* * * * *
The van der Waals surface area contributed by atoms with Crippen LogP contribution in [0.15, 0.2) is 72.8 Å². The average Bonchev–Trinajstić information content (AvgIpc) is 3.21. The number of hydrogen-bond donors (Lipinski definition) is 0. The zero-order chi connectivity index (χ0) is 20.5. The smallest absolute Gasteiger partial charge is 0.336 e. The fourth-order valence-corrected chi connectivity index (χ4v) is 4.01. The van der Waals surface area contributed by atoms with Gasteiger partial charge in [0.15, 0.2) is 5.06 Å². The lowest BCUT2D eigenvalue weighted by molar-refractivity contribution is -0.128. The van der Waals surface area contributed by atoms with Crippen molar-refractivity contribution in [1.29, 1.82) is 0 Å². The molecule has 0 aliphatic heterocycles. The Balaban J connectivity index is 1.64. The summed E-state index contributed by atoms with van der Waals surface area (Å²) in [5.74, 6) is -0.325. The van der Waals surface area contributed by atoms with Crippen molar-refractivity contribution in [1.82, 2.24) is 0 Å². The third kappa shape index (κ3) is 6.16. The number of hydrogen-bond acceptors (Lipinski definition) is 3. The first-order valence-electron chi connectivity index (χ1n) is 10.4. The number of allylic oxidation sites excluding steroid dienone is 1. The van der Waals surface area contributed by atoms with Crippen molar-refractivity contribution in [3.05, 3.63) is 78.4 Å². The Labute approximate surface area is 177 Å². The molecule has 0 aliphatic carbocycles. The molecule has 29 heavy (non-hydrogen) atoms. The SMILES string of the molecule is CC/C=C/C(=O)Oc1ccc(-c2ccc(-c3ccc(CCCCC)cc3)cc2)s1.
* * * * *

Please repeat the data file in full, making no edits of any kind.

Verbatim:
The van der Waals surface area contributed by atoms with Crippen LogP contribution in [0.15, 0.2) is 72.8 Å². The average Bonchev–Trinajstić information content (AvgIpc) is 3.21. The number of hydrogen-bond donors (Lipinski definition) is 0. The zero-order chi connectivity index (χ0) is 20.5. The smallest absolute Gasteiger partial charge is 0.336 e. The fourth-order valence-corrected chi connectivity index (χ4v) is 4.01. The van der Waals surface area contributed by atoms with Gasteiger partial charge in [0.15, 0.2) is 5.06 Å². The lowest BCUT2D eigenvalue weighted by molar-refractivity contribution is -0.128. The van der Waals surface area contributed by atoms with Crippen molar-refractivity contribution in [1.29, 1.82) is 0 Å². The molecule has 0 aliphatic heterocycles. The Balaban J connectivity index is 1.64. The summed E-state index contributed by atoms with van der Waals surface area (Å²) in [5.74, 6) is -0.325. The van der Waals surface area contributed by atoms with Crippen molar-refractivity contribution in [1.82, 2.24) is 0 Å². The third kappa shape index (κ3) is 6.16. The number of hydrogen-bond acceptors (Lipinski definition) is 3. The first-order valence-electron chi connectivity index (χ1n) is 10.4. The number of allylic oxidation sites excluding steroid dienone is 1. The van der Waals surface area contributed by atoms with Crippen molar-refractivity contribution in [3.05, 3.63) is 78.4 Å². The Labute approximate surface area is 177 Å². The molecule has 0 aliphatic carbocycles. The molecule has 29 heavy (non-hydrogen) atoms. The SMILES string of the molecule is CC/C=C/C(=O)Oc1ccc(-c2ccc(-c3ccc(CCCCC)cc3)cc2)s1.